Dr Patel shares a situation of reconstruction of a common sports injury – a collapsed orbital floor from a baseball hit in the face. “You put the plate in there, then you get the x-ray and the plate is just simply off,” he says. “You need to go back, take out the plate and redo the plate or you accept a lower tolerance. The only way to get that plate in the perfect position is with the robot.”
Can All These Technology Advancements Reduce Medical Costs?
According to this expert panel, Precision Surgery can improve efficiency and effectiveness, that in turn reduces cost. Riddhit Mitra explained one cost savings through the development of minimized toolkits. But the larger impact would appear to be through improved surgical outcomes.
“In the literature, [results] vary where some have great results with less than 5% revision rates, where in some instances you may be hovering in the low two digits to 20, 30%,” Says Mitra. “Those readmissions are expensive and those reconstructions are expensive. If you can optimize those and narrow the bell curve with robotics, I think it helps in that shift of economic lowering the cost of care.”
Patel brings a surgeon’s point of view that for him it is less about the cost and far more about successful outcomes. “All this technology is really for the benefit of the patient in the end,” says Patel. “Imagine if it were your own child or a family member, would you want the surgeon walking to the room prepared, know the topography, travel the route before? Or would you prefer me to fly without instruments? Have no idea where I’m going to land, fly in a fog or crash?”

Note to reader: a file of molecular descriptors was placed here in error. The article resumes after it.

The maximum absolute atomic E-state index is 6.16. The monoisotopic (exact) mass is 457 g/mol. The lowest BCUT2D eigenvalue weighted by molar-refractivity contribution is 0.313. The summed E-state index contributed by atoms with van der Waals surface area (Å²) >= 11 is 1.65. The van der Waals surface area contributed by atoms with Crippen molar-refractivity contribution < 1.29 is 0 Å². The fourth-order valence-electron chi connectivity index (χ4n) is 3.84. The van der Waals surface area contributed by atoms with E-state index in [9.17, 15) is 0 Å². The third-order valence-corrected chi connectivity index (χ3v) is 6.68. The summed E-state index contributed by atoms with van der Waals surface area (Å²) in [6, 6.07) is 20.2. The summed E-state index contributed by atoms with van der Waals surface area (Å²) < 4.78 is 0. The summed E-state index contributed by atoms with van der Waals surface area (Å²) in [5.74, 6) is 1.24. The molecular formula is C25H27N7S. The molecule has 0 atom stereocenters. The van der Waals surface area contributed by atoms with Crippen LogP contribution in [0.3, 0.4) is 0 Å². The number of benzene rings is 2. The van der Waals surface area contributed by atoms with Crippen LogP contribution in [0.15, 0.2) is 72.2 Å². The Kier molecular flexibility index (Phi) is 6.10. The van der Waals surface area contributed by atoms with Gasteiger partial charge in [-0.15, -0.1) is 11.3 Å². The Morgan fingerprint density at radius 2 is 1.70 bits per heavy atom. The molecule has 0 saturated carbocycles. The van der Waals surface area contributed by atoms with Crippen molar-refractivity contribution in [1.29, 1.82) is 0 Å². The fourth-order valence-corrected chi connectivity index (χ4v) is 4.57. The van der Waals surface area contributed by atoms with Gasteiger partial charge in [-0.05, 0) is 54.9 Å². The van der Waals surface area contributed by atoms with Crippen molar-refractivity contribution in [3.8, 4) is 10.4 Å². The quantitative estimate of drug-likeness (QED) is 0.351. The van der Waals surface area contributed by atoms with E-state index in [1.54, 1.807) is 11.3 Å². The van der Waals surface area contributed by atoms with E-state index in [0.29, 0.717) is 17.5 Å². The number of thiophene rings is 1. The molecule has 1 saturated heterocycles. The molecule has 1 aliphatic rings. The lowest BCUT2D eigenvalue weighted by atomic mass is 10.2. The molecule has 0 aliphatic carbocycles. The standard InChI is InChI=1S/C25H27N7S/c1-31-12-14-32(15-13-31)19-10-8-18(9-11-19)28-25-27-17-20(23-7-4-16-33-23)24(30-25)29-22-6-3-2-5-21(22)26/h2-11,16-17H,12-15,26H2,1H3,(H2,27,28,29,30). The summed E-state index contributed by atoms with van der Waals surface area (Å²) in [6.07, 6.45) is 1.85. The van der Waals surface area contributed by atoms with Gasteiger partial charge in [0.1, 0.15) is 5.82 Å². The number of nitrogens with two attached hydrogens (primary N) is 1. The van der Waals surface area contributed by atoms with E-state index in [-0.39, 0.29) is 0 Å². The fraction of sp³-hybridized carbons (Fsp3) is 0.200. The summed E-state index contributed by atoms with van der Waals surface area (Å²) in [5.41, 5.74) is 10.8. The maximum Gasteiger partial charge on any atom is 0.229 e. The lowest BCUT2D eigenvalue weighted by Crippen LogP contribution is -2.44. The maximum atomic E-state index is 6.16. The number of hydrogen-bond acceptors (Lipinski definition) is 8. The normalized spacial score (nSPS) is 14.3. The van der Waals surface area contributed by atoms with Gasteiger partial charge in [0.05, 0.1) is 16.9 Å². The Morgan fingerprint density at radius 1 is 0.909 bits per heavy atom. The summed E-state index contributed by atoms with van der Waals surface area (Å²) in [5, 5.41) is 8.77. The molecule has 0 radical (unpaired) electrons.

What Will it Look Like Ten Years from Now?
Where does this all lead? Our experts have a very positive view of the possibilities that will affect precision surgical processes going forward. “Through the applications around big data and AI and this convergence between data and software capabilities are becoming more predictive,” Says Curry. “I think that surgeons will become more fluent in the technology. I think the fluency in that technology is going to really help implant design considerations, and I see that convergence happening quickly.”
Mitra agrees and foresees new applications that will be predictive on bone structures and each potential outcome. “There’ll be optimized plans that’ll be recommended and you’ll have precision tools to carve out exactly what you need to,” he says. “We’d probably be even looking at an optimized operating theater where robotics are ubiquitous, it’s in the background, with all the things you need to visualize right in front of your eyes with augmented reality or mixed reality [tools]”
Patel is already doing research on the next, new tools for precision surgery. “I think the future is being able to, again, simulate the environment, but with a higher fidelity in terms of that simulation,” he says. “This is something I’ve been focusing on, especially for the last several years. [I have] surgeons working with engineers and computer programmers to develop a platform where it’s very intuitive, so I don’t need mice or keyboards, but actually I have all the cutting tools I have in virtual reality.”
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Watch the full discussion.